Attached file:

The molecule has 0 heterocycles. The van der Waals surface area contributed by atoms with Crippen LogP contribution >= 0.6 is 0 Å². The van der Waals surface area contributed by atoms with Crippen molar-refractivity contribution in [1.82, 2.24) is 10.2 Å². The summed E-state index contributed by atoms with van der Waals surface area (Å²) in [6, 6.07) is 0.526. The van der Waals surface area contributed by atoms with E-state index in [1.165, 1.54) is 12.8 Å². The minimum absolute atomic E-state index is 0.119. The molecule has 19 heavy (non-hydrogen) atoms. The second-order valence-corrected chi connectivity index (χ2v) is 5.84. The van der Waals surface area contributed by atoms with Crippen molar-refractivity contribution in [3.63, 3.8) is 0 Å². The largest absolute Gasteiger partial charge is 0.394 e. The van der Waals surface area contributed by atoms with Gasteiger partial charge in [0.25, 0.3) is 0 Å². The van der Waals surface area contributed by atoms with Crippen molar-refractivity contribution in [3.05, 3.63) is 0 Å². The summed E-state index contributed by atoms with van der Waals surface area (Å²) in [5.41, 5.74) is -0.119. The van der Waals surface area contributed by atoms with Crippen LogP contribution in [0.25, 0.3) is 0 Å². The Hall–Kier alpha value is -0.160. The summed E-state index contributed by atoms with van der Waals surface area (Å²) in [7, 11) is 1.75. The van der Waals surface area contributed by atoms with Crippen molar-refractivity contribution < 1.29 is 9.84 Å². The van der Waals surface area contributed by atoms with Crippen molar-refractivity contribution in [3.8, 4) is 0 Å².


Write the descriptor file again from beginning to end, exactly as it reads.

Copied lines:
The molecule has 0 heterocycles. The van der Waals surface area contributed by atoms with Crippen LogP contribution >= 0.6 is 0 Å². The van der Waals surface area contributed by atoms with Crippen molar-refractivity contribution in [1.82, 2.24) is 10.2 Å². The summed E-state index contributed by atoms with van der Waals surface area (Å²) in [6, 6.07) is 0.526. The van der Waals surface area contributed by atoms with E-state index in [1.165, 1.54) is 12.8 Å². The minimum absolute atomic E-state index is 0.119. The molecule has 19 heavy (non-hydrogen) atoms. The second-order valence-corrected chi connectivity index (χ2v) is 5.84. The van der Waals surface area contributed by atoms with Crippen molar-refractivity contribution in [3.63, 3.8) is 0 Å². The largest absolute Gasteiger partial charge is 0.394 e. The van der Waals surface area contributed by atoms with Gasteiger partial charge in [0.25, 0.3) is 0 Å². The van der Waals surface area contributed by atoms with Crippen molar-refractivity contribution in [3.05, 3.63) is 0 Å². The summed E-state index contributed by atoms with van der Waals surface area (Å²) in [5.41, 5.74) is -0.119. The van der Waals surface area contributed by atoms with Crippen LogP contribution in [0.25, 0.3) is 0 Å². The Hall–Kier alpha value is -0.160. The summed E-state index contributed by atoms with van der Waals surface area (Å²) in [7, 11) is 1.75. The van der Waals surface area contributed by atoms with Crippen molar-refractivity contribution < 1.29 is 9.84 Å². The van der Waals surface area contributed by atoms with Crippen molar-refractivity contribution in [3.8, 4) is 0 Å².